As you may be aware, certain freight rail workers are threatening to strike pending ongoing union contract negotiations with the carriers they work for. As of Monday, the majority of unions had announced agreements with the National Carriers' Conference Committee representing BNSF, CSX, Kansas City Southern, Norfolk Southern and Union Pacific railways. Two major unions, the Brotherhood of Locomotive Engineers and Trainmen, and the SMART Transportation Division have not reached a settlement. President Biden prevented a strike two months ago by imposing a cooling off period during which a panel he appointed, known as a Presidential Emergency Board (PEB). The (PEB) looked at the disputed issues in the negotiations and issued a recommended settlement.
That 60-day cooling off period is due to expire at 12:01 AM EST Friday, September 16, and President Biden does not have the power to prevent a strike at that time. Only Congress can act to prevent a work stoppage, either by imposing a deal on the two sides or by extending the current cooling off period. We are following the situation closely and will provide updates as more information becomes available and will continue to provide you with strategic support as this situation unfolds.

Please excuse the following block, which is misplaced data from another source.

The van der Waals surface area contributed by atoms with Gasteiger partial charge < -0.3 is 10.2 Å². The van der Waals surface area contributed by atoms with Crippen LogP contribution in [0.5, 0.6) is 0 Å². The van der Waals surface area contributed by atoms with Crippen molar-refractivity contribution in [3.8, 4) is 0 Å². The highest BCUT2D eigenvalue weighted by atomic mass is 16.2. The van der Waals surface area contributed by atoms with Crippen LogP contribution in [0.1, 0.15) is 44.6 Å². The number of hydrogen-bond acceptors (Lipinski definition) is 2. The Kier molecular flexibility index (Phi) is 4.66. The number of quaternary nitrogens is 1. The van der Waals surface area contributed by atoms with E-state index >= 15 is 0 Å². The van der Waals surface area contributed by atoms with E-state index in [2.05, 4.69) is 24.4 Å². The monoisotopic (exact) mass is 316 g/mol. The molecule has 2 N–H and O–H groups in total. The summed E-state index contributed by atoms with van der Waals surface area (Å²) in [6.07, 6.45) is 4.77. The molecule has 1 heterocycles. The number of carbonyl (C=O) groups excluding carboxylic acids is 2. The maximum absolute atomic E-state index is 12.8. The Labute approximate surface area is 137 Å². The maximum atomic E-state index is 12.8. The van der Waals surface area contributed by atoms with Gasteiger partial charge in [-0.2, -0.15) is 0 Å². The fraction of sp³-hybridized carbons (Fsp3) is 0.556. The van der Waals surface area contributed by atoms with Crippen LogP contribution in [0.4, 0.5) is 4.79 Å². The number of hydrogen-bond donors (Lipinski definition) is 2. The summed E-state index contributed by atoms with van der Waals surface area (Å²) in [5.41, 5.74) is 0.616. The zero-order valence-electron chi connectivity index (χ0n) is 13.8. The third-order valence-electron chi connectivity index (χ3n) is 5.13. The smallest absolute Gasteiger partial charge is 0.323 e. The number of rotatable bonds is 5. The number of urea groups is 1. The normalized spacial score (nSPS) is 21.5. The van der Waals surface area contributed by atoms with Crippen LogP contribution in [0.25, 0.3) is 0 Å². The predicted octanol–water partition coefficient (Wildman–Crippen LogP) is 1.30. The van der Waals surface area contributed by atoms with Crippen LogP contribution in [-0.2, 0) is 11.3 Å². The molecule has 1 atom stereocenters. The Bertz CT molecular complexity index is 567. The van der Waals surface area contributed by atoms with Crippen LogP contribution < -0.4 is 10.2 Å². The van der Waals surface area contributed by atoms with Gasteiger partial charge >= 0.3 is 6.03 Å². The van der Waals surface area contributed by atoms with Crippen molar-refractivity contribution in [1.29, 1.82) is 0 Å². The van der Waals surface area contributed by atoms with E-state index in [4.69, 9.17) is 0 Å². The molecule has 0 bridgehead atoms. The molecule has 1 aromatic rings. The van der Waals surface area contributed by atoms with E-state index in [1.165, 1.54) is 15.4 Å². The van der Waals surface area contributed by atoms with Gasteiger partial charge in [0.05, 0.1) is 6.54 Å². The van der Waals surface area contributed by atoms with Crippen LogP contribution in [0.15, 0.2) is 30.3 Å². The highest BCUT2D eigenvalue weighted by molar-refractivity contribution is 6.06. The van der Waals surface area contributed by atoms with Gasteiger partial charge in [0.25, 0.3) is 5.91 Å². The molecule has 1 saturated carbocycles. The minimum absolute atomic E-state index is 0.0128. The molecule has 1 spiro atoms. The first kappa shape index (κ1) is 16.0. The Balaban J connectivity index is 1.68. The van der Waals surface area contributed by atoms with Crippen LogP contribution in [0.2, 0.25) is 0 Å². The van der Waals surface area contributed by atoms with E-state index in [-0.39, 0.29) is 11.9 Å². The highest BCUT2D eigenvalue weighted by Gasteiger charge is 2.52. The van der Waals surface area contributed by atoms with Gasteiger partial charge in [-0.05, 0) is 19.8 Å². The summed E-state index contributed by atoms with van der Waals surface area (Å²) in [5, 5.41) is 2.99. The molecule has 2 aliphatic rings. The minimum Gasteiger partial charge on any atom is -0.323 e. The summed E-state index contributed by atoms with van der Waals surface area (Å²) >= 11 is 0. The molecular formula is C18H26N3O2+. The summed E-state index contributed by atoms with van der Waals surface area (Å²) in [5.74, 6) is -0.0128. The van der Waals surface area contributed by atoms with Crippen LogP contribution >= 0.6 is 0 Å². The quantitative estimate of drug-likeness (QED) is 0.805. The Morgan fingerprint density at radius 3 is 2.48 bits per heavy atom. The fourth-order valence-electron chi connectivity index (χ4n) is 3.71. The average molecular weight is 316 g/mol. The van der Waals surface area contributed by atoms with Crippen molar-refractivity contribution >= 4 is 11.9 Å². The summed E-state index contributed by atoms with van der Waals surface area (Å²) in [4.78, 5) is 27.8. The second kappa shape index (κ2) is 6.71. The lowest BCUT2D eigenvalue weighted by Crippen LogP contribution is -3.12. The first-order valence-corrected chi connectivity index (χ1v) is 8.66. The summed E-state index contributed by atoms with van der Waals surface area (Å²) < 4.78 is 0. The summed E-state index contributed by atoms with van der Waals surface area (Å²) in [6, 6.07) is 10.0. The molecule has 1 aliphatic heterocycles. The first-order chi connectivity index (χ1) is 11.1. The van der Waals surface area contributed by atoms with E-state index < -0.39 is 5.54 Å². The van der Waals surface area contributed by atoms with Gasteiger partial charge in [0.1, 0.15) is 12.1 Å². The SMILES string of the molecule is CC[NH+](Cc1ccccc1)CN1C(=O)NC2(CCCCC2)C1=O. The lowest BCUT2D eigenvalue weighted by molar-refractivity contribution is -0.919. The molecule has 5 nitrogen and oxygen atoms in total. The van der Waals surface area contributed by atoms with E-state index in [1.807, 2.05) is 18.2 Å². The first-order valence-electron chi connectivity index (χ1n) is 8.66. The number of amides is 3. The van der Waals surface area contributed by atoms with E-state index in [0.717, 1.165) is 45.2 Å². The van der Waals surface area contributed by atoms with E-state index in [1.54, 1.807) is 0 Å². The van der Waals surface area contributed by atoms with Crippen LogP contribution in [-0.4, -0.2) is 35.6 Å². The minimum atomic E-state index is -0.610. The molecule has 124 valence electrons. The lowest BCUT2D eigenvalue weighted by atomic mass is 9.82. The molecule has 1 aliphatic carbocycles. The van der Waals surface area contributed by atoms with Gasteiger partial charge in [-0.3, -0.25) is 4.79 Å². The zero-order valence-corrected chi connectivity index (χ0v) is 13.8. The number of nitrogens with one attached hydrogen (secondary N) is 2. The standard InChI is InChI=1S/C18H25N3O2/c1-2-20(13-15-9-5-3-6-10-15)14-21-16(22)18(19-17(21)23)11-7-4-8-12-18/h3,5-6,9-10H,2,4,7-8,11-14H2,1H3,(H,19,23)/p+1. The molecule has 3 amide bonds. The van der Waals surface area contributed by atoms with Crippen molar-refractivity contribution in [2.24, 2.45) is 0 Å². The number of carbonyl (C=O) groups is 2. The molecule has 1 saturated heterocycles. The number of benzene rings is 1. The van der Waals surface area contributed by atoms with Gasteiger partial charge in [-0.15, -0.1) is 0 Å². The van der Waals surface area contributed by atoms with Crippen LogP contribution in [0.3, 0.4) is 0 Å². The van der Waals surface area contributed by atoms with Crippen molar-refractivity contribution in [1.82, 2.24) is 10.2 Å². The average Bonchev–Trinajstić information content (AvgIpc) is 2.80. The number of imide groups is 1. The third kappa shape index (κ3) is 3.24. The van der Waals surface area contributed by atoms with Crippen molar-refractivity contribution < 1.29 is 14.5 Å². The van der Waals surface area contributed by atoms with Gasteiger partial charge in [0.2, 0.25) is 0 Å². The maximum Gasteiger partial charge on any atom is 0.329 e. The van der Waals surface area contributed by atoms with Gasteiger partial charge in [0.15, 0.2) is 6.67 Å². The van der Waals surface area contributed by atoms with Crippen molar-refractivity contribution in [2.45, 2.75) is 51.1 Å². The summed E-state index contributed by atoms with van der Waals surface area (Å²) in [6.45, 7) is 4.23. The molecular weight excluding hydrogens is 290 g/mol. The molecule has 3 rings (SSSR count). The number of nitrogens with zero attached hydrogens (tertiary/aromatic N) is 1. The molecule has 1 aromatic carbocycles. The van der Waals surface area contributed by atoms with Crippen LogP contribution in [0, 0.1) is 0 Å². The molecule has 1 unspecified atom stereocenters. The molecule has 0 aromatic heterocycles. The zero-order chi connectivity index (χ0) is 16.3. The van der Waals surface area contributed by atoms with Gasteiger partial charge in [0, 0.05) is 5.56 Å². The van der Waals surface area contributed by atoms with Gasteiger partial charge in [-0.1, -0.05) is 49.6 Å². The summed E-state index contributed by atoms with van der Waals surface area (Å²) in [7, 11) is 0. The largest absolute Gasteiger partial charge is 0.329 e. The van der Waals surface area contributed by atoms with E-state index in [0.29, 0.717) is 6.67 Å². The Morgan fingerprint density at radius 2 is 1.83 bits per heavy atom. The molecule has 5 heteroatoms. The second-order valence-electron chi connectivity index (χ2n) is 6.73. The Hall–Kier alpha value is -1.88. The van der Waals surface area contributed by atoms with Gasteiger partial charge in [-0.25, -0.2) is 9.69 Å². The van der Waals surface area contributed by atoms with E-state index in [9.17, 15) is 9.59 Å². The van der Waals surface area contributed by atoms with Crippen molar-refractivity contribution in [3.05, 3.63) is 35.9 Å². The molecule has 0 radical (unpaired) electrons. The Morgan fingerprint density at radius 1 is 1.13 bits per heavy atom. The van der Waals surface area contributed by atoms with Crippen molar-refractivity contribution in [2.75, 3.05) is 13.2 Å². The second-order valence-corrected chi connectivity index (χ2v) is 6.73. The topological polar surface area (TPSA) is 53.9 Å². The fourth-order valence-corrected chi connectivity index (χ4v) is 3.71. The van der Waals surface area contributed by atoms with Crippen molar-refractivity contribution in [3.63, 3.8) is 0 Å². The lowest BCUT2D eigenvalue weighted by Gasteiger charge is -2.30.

If the railroads do strike it is expected to be disruptive to freight markets in nearly every transportation mode, including: rail, intermodal, full truckload, less-than-truckload (LTL) and parcel. Approximately 30% of tonnage transported in the U.S. moves via rail. And while some economists estimate the impact to be $2 billion per day, the U.S. has not seen a rail strike in over 30 years. The level of service and rate disruption to over-the-road transportation would depend on length of work stoppage by the railroads.
Many of the national LTL carriers rely on some form of rail service. Most carriers have already ceased putting any shipments on the rails and will utilize more of their own linehauls or purchase over-the-road truckloads. However, be aware that until railroad service is back to normal, LTL shipments will experience more delays in general because of the additional stress on their linehaul networks. Carriers will also begin to put limits on hazmat shipments, guaranteed services, and partial/volume loads. Several publications have estimated that it may take one week of normal operations to catch up for each day of the strike.
We remain hopeful that an agreement and resolution will be reached quickly. In the meantime, Jarrett is here to answer your questions and convert any rail shipments to over-the-road if deemed necessary.
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